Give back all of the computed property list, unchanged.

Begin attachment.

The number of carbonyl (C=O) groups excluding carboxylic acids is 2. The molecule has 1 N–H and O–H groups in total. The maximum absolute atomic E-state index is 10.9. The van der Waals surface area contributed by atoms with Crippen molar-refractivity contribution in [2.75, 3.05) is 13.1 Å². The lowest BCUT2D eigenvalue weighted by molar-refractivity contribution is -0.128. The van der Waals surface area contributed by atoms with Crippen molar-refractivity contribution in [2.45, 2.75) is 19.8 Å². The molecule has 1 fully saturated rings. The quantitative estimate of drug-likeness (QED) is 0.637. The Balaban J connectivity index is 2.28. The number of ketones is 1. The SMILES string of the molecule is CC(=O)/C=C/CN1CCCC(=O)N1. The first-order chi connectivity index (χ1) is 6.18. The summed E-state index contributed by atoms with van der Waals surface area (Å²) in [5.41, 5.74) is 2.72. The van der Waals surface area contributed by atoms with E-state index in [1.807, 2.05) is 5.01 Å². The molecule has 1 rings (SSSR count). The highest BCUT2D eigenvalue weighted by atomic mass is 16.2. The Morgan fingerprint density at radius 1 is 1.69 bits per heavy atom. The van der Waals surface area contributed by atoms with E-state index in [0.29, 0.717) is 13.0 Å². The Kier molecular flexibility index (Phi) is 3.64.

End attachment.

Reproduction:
The number of carbonyl (C=O) groups excluding carboxylic acids is 2. The molecule has 1 N–H and O–H groups in total. The maximum absolute atomic E-state index is 10.9. The van der Waals surface area contributed by atoms with Crippen molar-refractivity contribution in [2.75, 3.05) is 13.1 Å². The lowest BCUT2D eigenvalue weighted by molar-refractivity contribution is -0.128. The van der Waals surface area contributed by atoms with Crippen molar-refractivity contribution in [2.45, 2.75) is 19.8 Å². The molecule has 1 fully saturated rings. The quantitative estimate of drug-likeness (QED) is 0.637. The Balaban J connectivity index is 2.28. The number of ketones is 1. The SMILES string of the molecule is CC(=O)/C=C/CN1CCCC(=O)N1. The first-order chi connectivity index (χ1) is 6.18. The summed E-state index contributed by atoms with van der Waals surface area (Å²) in [5.41, 5.74) is 2.72. The van der Waals surface area contributed by atoms with E-state index in [1.807, 2.05) is 5.01 Å². The molecule has 1 rings (SSSR count). The highest BCUT2D eigenvalue weighted by atomic mass is 16.2. The Morgan fingerprint density at radius 1 is 1.69 bits per heavy atom. The van der Waals surface area contributed by atoms with E-state index in [0.29, 0.717) is 13.0 Å². The Kier molecular flexibility index (Phi) is 3.64.